Scientific Sense Podcast

Saturday, November 14, 2015

The economics of violence

Organizations – religions, countries and country clubs, operate on a simple idea. Individuals in a system have a put option with a limited exercise horizon and if the system can coax an individual to exercise it prematurely for the presumed benefit of the system, then the managers of the system could effectively do anything they want. Since the objective function of the system itself is fuzzy and ill defined, managers do not need to show optimality and they can use anecdotes and unproven hypotheses, to elicit premature and suboptimal exercise from a small number of individuals. The act of violence, perpetuated by closed systems, autocratic and strategic, with benefits accruing to a small percentage of the members, require the ones on top convincing a few to engage in irrational acts by demonstrating the asset they hold is wasting and a premature extinguishing of their own lives is optimal, if not for themselves but the system itself.

For hundred thousand years, humans killed and mutilated their way to glory, aided and abetted by clan leaders, fully aware of what they were doing. If the value of an individual demonstrably improves, then it will diminish the ability of clan leaders to force premature exercise of put options held by the individual. Education, the only tool, that could improve asset values in closed systems, may be the last hope for humans, slipping away to oblivion at the height of their ascendancy. Education and knowledge have been stagnating, however, with a few drinking from fire hydrants and others infinitely seeking the illusive mirage. While some in the valley sleep dreaming about the singularity and the cure for death, there are seven billion elsewhere, without a clue what tomorrow is going to bring.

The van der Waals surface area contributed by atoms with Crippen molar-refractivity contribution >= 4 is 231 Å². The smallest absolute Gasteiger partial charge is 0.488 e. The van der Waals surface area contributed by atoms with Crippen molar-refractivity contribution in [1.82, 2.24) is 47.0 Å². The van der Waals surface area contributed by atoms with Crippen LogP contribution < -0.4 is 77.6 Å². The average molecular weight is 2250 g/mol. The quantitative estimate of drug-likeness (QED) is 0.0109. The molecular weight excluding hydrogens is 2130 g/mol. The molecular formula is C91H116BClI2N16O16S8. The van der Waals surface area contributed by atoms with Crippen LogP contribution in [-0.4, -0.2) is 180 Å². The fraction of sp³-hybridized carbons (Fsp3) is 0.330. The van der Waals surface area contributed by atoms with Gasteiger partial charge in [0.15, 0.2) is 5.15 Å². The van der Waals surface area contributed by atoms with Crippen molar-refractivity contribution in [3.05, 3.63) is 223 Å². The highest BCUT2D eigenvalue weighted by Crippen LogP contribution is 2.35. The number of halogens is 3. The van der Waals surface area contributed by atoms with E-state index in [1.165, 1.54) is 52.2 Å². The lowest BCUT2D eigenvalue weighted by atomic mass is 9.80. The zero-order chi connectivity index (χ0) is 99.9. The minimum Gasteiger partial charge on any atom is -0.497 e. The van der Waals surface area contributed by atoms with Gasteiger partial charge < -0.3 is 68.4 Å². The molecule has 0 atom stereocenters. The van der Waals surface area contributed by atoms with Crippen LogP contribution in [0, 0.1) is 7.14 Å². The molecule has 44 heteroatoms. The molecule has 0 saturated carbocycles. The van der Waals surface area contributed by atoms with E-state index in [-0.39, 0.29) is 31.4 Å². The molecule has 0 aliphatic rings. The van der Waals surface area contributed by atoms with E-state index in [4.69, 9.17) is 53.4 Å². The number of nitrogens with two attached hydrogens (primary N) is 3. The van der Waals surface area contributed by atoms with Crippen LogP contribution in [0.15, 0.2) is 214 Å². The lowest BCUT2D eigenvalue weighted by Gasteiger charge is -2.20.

The foundations, sitting on billions still debating whether to provide white or pink nets to cure malaria, may have to rethink their strategy. If they really want to cure the ills of the world, they have to improve the knowledge content of humans.

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